Tuesday, October 11, 2011

The Wall revisited

Pink Floyd seem to be everywhere at the moment and with the release of remastered versions of their definitive work, I decided to go back down memory lane. Pink Floyd were a big band for me in my teens but apart from listening to Wish You Were Here every now and then, they kind of dropped off my radar when I started listening seriously to punk and alternative music. Despite this, I spent many, many hours of my deep, dark teen days in my bedroom listening to Dark Side of the Moon, Wish You Were Here and The Wall.

As such, this was the first time I have listened to The Wall in its entirety in at least twenty years and while it sounds good, my lord is it a dour and miserable listen - no wonder I was so fucked up as a teen if this was what I was feeding my soul. The narrative thrust of mental degradation through abuse and despair pours misery upon misery as it builds to the pulling down the metaphoric wall. That being said, the songs are strong and there are very few duds here (if any), probably a reflection of Roger Waters' perfectionism and the personal nature of the narrative. Still, the songs that stood out strongest to me in my teens Mother, Goodbye Blue Sky, Hey You and Is there anybody out there? still sound good today. Comfortably Numb is still far and away the best song here, a deserving classic with a guitar solo which is both lyrical and soaring.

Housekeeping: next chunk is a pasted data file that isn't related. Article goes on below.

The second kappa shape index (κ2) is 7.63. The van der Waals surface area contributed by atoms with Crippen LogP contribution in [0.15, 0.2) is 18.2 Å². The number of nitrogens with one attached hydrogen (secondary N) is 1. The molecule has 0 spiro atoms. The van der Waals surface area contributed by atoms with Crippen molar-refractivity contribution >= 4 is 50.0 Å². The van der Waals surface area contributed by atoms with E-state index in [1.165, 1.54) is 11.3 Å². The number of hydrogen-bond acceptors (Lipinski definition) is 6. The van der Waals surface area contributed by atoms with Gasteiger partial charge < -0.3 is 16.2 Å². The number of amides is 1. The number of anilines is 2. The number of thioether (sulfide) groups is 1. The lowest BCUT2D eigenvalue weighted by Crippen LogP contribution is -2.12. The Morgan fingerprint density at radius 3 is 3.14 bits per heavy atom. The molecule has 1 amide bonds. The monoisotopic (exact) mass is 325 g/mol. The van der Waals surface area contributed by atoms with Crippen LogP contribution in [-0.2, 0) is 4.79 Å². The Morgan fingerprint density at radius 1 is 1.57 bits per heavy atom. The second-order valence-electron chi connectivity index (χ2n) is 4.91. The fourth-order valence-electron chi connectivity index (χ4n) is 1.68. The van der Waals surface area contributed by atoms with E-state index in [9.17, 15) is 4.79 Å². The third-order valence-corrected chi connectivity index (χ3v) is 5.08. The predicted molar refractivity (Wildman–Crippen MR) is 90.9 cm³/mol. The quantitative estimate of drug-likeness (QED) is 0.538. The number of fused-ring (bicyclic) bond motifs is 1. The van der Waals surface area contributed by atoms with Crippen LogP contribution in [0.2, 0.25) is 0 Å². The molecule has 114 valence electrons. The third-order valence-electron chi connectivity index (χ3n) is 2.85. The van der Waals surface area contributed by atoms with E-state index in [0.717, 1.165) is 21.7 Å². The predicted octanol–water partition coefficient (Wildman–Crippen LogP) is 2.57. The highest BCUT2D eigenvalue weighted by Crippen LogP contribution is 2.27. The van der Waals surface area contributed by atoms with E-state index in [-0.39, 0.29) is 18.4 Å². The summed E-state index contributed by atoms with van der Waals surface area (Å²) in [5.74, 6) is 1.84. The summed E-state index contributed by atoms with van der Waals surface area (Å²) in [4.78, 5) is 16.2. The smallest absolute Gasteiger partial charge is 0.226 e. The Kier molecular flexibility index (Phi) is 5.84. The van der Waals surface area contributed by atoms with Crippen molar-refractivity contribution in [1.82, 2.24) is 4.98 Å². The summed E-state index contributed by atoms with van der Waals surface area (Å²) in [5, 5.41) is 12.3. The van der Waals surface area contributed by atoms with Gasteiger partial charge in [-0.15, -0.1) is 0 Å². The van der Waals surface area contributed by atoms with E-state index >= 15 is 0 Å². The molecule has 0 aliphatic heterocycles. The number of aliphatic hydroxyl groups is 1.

But here's the crux of the matter, the record sounds great, the musicianship is flawless and it is no doubt a strong record but I don't think I could listen to it too often. Seriously, this album is imprinted in my mind but I have changed and whatever compelled me to listen to it endlessly as a fifteen year old does not compel me in my late thirties. If you were ever a fan, this remaster sparkles sonically but I think I will leave Pink to sort out his identity crisis by himself. I think I'll still get the Wish You Were Here remaster though.


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